II. LIVESTOCK MEASUREMENTS MADE USING THE PRIMARILY MANUALLY OPERATED APPARATUS
The preceding paragraphs describe a first embodiment of an apparatus useful for analyzing tissue characteristics of feed animals. This section discusses how to operate the apparatus, with particular reference to analyzing tissue characteristics in cattle.
Cattle are positioned seriatim in stall 12 during the procedure. With transducer 66 transmitting continuous ultrasound signals, operator 14 positions handpiece 18 on the back of the animal 10. The operation of the apparatus is not critically affected by the positioning of the apparatus on the back of the animal, but its positioning is important for obtaining accurate measurement data of a desired internal tissue characteristic. The transducer 66 preferably is positioned between the twelfth and thirteenth rib, and typically is focused on the rib-eye muscle approximately three-quarters of the way down the muscle. Once housing 18 is correctly positioned by an operator, switch 60 is then actuated to dispense a predetermined amount of conductive liquid from reservoir 52 onto the back of the animal 10. A sufficient amount of the conductive liquid is dispensed onto the animal 10 through line 56, passages 86 and 88, and orifices 96a-96h to obtain a clear image omn the monitor 20. If the monitor 20 shows that the transducer 66 is not correctly positioned, the transducer 66 can be removed from slot 94 in the handpiece 18 and repositioned. Once this is done for the first animal in a group of animals of the same type or general size, the transducer 66 will be adjusted for all animals in the group. The amount of liquid dispensed is not critical, except that there must be enough to obtain a clear signal from the ultrasound transducer 66. However, solely by way of example, less than about 50 milliliters, and more typically about 30 milliliters, of conductive liquid should suffice. Pump 36 can be actuated for particular predetermined lengths of time. The pump speed also can be controlled. The combination of controlling the pump speed and liquid dispensation time allows operator 14 to vary the amount of liquid dispensed upon animal 10 with each actuation of switch 60.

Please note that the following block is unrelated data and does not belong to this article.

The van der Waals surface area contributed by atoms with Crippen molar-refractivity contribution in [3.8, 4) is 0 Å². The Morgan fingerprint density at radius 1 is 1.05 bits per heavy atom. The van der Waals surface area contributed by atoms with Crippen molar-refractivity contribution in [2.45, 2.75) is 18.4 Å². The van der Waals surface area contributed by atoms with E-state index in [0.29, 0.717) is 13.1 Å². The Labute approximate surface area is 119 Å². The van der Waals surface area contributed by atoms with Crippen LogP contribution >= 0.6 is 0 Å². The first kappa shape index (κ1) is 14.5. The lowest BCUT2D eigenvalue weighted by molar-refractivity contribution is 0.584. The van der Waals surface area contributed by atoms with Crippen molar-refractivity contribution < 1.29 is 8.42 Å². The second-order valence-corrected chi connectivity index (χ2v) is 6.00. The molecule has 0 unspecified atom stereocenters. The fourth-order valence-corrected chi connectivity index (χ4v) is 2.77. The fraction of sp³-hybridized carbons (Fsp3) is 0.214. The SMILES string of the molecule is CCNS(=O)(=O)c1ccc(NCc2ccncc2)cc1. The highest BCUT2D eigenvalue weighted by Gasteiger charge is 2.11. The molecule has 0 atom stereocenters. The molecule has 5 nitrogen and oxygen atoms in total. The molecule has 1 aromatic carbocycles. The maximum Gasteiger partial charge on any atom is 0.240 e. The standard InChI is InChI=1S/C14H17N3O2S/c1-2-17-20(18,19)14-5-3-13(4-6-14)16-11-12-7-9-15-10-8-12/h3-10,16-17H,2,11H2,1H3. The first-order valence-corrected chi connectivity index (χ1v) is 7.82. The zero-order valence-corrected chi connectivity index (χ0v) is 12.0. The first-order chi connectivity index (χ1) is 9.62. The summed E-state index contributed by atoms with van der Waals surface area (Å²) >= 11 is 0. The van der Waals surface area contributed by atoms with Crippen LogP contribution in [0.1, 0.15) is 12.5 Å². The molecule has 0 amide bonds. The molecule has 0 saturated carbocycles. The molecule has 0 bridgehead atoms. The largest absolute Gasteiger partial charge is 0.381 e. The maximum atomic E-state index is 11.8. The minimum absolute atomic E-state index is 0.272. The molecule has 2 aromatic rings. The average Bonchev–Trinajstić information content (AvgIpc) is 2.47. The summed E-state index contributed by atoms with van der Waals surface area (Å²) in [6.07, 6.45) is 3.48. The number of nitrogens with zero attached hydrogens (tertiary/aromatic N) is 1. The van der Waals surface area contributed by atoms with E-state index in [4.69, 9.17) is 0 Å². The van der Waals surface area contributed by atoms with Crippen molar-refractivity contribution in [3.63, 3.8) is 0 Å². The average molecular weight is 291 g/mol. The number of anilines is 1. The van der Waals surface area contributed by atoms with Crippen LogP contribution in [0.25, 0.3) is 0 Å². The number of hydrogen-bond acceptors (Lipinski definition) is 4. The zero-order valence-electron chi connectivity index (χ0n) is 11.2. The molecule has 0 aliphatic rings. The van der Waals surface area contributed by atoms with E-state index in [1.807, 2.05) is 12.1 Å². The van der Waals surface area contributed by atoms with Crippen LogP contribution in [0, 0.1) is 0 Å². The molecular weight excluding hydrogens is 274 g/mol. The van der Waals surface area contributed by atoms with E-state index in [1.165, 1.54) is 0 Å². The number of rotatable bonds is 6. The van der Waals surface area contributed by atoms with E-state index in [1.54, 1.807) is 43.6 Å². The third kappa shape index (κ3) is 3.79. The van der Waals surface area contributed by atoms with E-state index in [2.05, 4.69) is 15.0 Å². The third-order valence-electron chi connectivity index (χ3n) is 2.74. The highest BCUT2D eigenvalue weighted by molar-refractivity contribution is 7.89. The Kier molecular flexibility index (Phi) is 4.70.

Once a suitable amount of conductive liquid is dispensed, which generally takes less than about 5 seconds, and more typically about 3 seconds, operator 14 then positions transducer 66 against the animal 10 over the oil and between the twelfth and thirteenth rib of the animal 10. The transducer 66 is held steady in this position while operator 14 views image monitor 20. Once a suitable image is obtained, operator 14 actuates trigger switch 62, which is electrically coupled to the ultrasound computer 28. By actuating switch 62, ultrasound computer 28 records the image and data, and calculates and records particular measurements of the animal 10. The data acquisition performed by ultrasound computer 28 is controlled by computer 24. Software is commercially available for running computer 24. This software can determine certain meat characteristics using the ultrasound data, including backfat, intramuscular marbling, and the area of a fat deposit. Thus, software can be selected to perform particular measurements on each animal, and measurement data obtained can be displayed on the monitor 20. If insufficient or inaccurate data is received from a reading, the animal can be remeasured. This is done by pressing reset switch 64 and again pressing trigger switch 62 to take a new reading.
The information obtained for each animal 10 is downloaded into computer 24. The animal 10 is then released from stall 12, and replaced by another. Prior to applying the transducer 66 to the back of the next animal, the operator actuates reset switch 64. This clears the computer 24 and prepares it to receive new data. The process is then repeated.
The primarily manual method of the present invention takes less than about thirty seconds per animal to perform, and more typically takes only about fifteen seconds. This is a significant improvement over prior ultrasound apparatuses available for use in taking animal measurements, which typically require from about forty-five seconds to two minutes. This is an unacceptably long period of time when many animals may need to be measured daily
III. AUTOMATED TISSUE ANALYSIS
The preceding paragraphs focused primarily on an ultrasound device that is manually placed on animals seriatim while conducting tissue analysis. The following paragraphs describe a more automated embodiment of a tissue analysis system.
A. General Description
FIG. 10 illustrates one embodiment of the automated analysis system. The system includes a conveyor 110, which conveys an animal to a test zone 112 encompassed by a frame 114. Components of the analysis system are attached to frame 114, which supports the equipment adjacent the animal once it enters zone 112.